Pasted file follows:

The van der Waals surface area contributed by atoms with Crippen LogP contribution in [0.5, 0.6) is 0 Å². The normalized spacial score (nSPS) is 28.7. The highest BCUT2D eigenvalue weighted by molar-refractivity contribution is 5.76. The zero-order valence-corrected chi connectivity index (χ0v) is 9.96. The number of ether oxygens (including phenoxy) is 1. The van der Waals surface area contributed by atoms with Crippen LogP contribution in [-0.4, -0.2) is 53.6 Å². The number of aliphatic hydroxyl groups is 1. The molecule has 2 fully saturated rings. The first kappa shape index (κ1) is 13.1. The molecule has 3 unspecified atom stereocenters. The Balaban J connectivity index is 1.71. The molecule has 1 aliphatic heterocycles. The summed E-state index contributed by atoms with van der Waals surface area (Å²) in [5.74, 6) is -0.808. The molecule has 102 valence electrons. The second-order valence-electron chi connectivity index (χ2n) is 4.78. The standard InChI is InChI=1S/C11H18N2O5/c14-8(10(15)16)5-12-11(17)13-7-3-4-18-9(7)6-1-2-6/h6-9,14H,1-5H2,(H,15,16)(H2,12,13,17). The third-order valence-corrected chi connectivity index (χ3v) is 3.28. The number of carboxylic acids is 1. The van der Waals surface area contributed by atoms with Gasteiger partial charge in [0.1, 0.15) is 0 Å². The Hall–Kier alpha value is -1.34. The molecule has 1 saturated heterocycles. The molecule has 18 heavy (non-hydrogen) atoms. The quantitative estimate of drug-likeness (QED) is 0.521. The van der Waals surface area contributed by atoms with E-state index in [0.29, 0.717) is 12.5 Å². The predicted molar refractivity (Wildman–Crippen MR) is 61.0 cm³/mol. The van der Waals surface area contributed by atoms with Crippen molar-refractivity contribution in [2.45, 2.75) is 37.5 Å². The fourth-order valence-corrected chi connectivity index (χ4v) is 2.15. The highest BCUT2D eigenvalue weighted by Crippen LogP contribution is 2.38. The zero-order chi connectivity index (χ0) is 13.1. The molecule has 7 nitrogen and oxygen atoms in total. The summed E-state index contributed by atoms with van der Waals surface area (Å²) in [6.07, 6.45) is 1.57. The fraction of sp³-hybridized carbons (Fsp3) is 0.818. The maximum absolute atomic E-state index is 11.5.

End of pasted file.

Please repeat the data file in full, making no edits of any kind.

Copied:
The van der Waals surface area contributed by atoms with Crippen LogP contribution in [0.5, 0.6) is 0 Å². The normalized spacial score (nSPS) is 28.7. The highest BCUT2D eigenvalue weighted by molar-refractivity contribution is 5.76. The zero-order valence-corrected chi connectivity index (χ0v) is 9.96. The number of ether oxygens (including phenoxy) is 1. The van der Waals surface area contributed by atoms with Crippen LogP contribution in [-0.4, -0.2) is 53.6 Å². The number of aliphatic hydroxyl groups is 1. The molecule has 2 fully saturated rings. The first kappa shape index (κ1) is 13.1. The molecule has 3 unspecified atom stereocenters. The Balaban J connectivity index is 1.71. The molecule has 1 aliphatic heterocycles. The summed E-state index contributed by atoms with van der Waals surface area (Å²) in [5.74, 6) is -0.808. The molecule has 102 valence electrons. The second-order valence-electron chi connectivity index (χ2n) is 4.78. The standard InChI is InChI=1S/C11H18N2O5/c14-8(10(15)16)5-12-11(17)13-7-3-4-18-9(7)6-1-2-6/h6-9,14H,1-5H2,(H,15,16)(H2,12,13,17). The third-order valence-corrected chi connectivity index (χ3v) is 3.28. The number of carboxylic acids is 1. The van der Waals surface area contributed by atoms with Gasteiger partial charge in [0.1, 0.15) is 0 Å². The Hall–Kier alpha value is -1.34. The molecule has 1 saturated heterocycles. The molecule has 18 heavy (non-hydrogen) atoms. The quantitative estimate of drug-likeness (QED) is 0.521. The van der Waals surface area contributed by atoms with E-state index in [0.29, 0.717) is 12.5 Å². The predicted molar refractivity (Wildman–Crippen MR) is 61.0 cm³/mol. The van der Waals surface area contributed by atoms with Crippen molar-refractivity contribution in [2.45, 2.75) is 37.5 Å². The fourth-order valence-corrected chi connectivity index (χ4v) is 2.15. The highest BCUT2D eigenvalue weighted by Crippen LogP contribution is 2.38. The zero-order chi connectivity index (χ0) is 13.1. The molecule has 7 nitrogen and oxygen atoms in total. The summed E-state index contributed by atoms with van der Waals surface area (Å²) in [6.07, 6.45) is 1.57. The fraction of sp³-hybridized carbons (Fsp3) is 0.818. The maximum absolute atomic E-state index is 11.5.